Freddie Gibbs & Madlib’s sophomoric album is a powerful and sprawling statement
Since 2014’s collaboration ‘Piñata’ announced Freddie Gibbs & Madlib (or MadGibbs) as a heavyweight hip-hop duo, expectations have been high for their next move. ‘Bandana’, which dropped last week, is a highly assured effort that builds upon the strengths of both and channels the rich creative energy of both artists. Gibbs provides an assured and concise lyrical accompaniment to Madlib’s diverse production, the two raising each other’s game. Through some surprising twists and turns, the record demands repeated listening. This isn’t arduous, though, with the record already talked about as a contender for hip-hop album of the year.
Apparently utilising beats mostly rejected by Kanye from his ‘Life of Pablo’ album, Madlib excels here. The album is emblematic of his archaeological approach, unearthing eclectic musical treasures and marrying these together seamlessly. That all the beats were made on an iPad speaks to his abundant talent. Gibbs effortlessly weaves his words around the music, his flow easing and speeding up in perfect sync. ‘Flat Tummy Tea’ is a perfect example of his dexterity in this sense. This is vital in holding more disjointed numbers such as ‘Half Manne Half Cocaine’ together.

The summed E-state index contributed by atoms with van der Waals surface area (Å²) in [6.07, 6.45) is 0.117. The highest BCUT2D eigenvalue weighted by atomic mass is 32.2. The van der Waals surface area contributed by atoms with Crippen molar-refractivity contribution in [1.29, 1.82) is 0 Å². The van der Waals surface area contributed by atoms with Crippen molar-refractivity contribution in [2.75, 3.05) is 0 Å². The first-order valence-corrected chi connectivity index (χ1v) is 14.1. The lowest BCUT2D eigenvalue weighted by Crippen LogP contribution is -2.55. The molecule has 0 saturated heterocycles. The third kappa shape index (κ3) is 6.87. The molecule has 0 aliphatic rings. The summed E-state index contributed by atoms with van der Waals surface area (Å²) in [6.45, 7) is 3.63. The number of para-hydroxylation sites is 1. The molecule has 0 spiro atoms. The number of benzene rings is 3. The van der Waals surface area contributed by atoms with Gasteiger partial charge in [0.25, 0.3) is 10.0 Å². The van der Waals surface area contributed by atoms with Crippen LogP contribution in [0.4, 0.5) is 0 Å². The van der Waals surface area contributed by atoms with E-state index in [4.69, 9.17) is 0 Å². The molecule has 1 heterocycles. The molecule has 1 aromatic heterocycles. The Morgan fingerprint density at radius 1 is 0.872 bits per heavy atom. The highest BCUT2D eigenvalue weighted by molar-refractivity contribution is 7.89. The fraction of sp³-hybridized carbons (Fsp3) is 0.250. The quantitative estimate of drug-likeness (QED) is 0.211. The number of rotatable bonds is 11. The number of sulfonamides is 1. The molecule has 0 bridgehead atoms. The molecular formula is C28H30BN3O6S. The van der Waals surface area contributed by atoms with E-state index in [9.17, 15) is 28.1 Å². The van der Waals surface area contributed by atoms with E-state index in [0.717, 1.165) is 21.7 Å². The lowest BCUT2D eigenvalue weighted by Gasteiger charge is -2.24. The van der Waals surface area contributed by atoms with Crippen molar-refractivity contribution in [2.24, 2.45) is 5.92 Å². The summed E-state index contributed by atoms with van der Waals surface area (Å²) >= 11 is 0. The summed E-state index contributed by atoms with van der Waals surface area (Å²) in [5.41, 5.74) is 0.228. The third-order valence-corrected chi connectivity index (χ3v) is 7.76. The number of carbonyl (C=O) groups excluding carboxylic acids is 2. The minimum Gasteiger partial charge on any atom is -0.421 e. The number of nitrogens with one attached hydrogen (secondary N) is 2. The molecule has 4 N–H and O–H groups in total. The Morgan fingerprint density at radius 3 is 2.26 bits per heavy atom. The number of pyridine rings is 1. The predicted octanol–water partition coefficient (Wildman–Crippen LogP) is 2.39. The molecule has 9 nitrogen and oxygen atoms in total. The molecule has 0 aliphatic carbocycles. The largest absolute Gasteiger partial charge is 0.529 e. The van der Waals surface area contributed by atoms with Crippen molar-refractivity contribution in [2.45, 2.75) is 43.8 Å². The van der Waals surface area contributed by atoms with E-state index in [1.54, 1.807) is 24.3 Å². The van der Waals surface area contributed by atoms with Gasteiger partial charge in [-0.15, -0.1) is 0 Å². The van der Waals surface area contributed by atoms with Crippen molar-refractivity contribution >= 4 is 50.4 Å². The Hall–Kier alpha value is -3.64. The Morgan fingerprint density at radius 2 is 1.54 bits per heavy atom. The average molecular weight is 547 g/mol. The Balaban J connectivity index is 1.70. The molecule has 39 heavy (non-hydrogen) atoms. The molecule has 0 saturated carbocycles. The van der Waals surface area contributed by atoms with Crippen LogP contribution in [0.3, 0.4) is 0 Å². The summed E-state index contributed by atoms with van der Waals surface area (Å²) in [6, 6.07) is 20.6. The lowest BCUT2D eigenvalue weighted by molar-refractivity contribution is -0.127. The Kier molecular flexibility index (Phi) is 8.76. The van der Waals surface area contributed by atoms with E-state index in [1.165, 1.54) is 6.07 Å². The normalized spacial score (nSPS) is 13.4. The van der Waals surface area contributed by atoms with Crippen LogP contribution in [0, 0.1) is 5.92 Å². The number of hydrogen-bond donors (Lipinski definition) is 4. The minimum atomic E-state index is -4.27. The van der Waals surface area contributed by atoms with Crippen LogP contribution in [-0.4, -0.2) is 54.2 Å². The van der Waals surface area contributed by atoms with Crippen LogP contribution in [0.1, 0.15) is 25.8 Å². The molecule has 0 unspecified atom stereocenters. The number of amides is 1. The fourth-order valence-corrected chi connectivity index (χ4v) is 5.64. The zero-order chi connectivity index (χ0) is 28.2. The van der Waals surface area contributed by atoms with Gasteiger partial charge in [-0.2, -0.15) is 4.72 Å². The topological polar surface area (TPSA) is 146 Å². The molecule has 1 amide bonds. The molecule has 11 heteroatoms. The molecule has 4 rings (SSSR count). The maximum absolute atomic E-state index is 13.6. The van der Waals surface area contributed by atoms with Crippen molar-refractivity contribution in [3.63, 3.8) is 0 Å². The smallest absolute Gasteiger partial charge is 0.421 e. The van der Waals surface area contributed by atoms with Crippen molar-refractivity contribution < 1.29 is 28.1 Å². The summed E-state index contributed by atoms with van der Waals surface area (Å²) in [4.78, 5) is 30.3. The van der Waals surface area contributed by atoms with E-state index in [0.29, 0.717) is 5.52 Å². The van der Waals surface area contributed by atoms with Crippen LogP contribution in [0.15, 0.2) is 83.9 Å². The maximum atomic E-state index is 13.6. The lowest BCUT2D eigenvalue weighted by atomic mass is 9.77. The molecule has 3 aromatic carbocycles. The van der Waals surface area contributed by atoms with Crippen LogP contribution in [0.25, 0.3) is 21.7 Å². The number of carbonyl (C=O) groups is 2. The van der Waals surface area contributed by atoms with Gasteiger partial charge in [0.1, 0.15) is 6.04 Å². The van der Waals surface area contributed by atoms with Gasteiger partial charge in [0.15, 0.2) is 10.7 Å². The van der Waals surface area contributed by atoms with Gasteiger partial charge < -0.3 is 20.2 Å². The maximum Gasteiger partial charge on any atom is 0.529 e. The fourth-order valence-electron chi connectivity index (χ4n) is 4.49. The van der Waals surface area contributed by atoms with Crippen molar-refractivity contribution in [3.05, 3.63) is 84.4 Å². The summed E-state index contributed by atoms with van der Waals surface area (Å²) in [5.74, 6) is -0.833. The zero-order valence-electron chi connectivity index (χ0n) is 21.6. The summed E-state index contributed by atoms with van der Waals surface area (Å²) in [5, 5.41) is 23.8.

With collaborations from Pusha T and Killer Mike (on ‘Palmolive’) and Anderson .Paak (on ‘Giannis’), this album is a powerful and sprawling statement. That Gibbs has spent the years between ‘Piñata’ and ‘Bandana’ releasing middling solo material speaks to the strength of Madlib’s producer talents. Less raw, perhaps, but more mature than their debut, ‘Bandana’ manages to stand out even in a golden era of hip-hop. The two seem set to link up for a third release in the trilogy. On the showing of their collaborations thus far, that should be essential listening.
‘Bandana’ is available now on all platforms. Freddie Gibbs & Madlib will play Astra on November 1st.
A Scottish troubadour, scientist, writer. Jack of few trades.